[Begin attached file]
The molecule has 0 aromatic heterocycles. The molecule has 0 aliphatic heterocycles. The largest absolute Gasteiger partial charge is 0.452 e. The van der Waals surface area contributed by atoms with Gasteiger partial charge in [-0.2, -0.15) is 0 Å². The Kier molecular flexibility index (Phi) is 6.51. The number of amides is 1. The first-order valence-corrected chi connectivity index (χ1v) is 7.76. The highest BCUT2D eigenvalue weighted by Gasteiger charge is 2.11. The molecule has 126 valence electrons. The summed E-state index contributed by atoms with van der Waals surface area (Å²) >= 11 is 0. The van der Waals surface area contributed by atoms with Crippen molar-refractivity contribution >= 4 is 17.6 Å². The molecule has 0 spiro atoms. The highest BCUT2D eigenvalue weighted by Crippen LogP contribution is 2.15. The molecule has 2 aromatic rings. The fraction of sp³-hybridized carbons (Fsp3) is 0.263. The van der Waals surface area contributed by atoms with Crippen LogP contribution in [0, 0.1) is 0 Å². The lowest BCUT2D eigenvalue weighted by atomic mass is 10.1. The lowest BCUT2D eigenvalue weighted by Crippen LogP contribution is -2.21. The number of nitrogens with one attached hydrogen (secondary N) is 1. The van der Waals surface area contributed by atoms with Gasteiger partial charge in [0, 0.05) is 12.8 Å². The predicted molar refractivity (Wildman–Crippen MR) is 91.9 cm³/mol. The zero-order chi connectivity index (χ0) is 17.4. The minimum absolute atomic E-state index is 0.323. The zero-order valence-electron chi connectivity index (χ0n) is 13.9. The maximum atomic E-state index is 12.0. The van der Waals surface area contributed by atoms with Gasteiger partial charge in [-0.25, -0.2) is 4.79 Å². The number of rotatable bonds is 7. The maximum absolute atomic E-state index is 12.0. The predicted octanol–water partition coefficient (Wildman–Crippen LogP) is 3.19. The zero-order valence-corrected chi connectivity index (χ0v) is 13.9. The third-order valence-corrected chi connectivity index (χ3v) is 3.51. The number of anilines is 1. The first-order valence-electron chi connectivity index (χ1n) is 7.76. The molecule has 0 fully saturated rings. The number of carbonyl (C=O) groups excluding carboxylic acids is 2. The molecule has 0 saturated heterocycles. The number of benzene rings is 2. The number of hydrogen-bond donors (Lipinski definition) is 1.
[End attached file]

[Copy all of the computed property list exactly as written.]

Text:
The molecule has 0 aromatic heterocycles. The molecule has 0 aliphatic heterocycles. The largest absolute Gasteiger partial charge is 0.452 e. The van der Waals surface area contributed by atoms with Gasteiger partial charge in [-0.2, -0.15) is 0 Å². The Kier molecular flexibility index (Phi) is 6.51. The number of amides is 1. The first-order valence-corrected chi connectivity index (χ1v) is 7.76. The highest BCUT2D eigenvalue weighted by Gasteiger charge is 2.11. The molecule has 126 valence electrons. The summed E-state index contributed by atoms with van der Waals surface area (Å²) >= 11 is 0. The van der Waals surface area contributed by atoms with Crippen molar-refractivity contribution >= 4 is 17.6 Å². The molecule has 0 spiro atoms. The highest BCUT2D eigenvalue weighted by Crippen LogP contribution is 2.15. The molecule has 2 aromatic rings. The fraction of sp³-hybridized carbons (Fsp3) is 0.263. The van der Waals surface area contributed by atoms with Crippen LogP contribution in [0, 0.1) is 0 Å². The lowest BCUT2D eigenvalue weighted by atomic mass is 10.1. The lowest BCUT2D eigenvalue weighted by Crippen LogP contribution is -2.21. The number of nitrogens with one attached hydrogen (secondary N) is 1. The van der Waals surface area contributed by atoms with Gasteiger partial charge in [0, 0.05) is 12.8 Å². The predicted molar refractivity (Wildman–Crippen MR) is 91.9 cm³/mol. The zero-order chi connectivity index (χ0) is 17.4. The minimum absolute atomic E-state index is 0.323. The zero-order valence-electron chi connectivity index (χ0n) is 13.9. The maximum atomic E-state index is 12.0. The van der Waals surface area contributed by atoms with Gasteiger partial charge in [-0.25, -0.2) is 4.79 Å². The number of rotatable bonds is 7. The maximum absolute atomic E-state index is 12.0. The predicted octanol–water partition coefficient (Wildman–Crippen LogP) is 3.19. The zero-order valence-corrected chi connectivity index (χ0v) is 13.9. The third-order valence-corrected chi connectivity index (χ3v) is 3.51. The number of anilines is 1. The first-order valence-electron chi connectivity index (χ1n) is 7.76. The molecule has 0 fully saturated rings. The number of carbonyl (C=O) groups excluding carboxylic acids is 2. The molecule has 0 saturated heterocycles. The number of benzene rings is 2. The number of hydrogen-bond donors (Lipinski definition) is 1.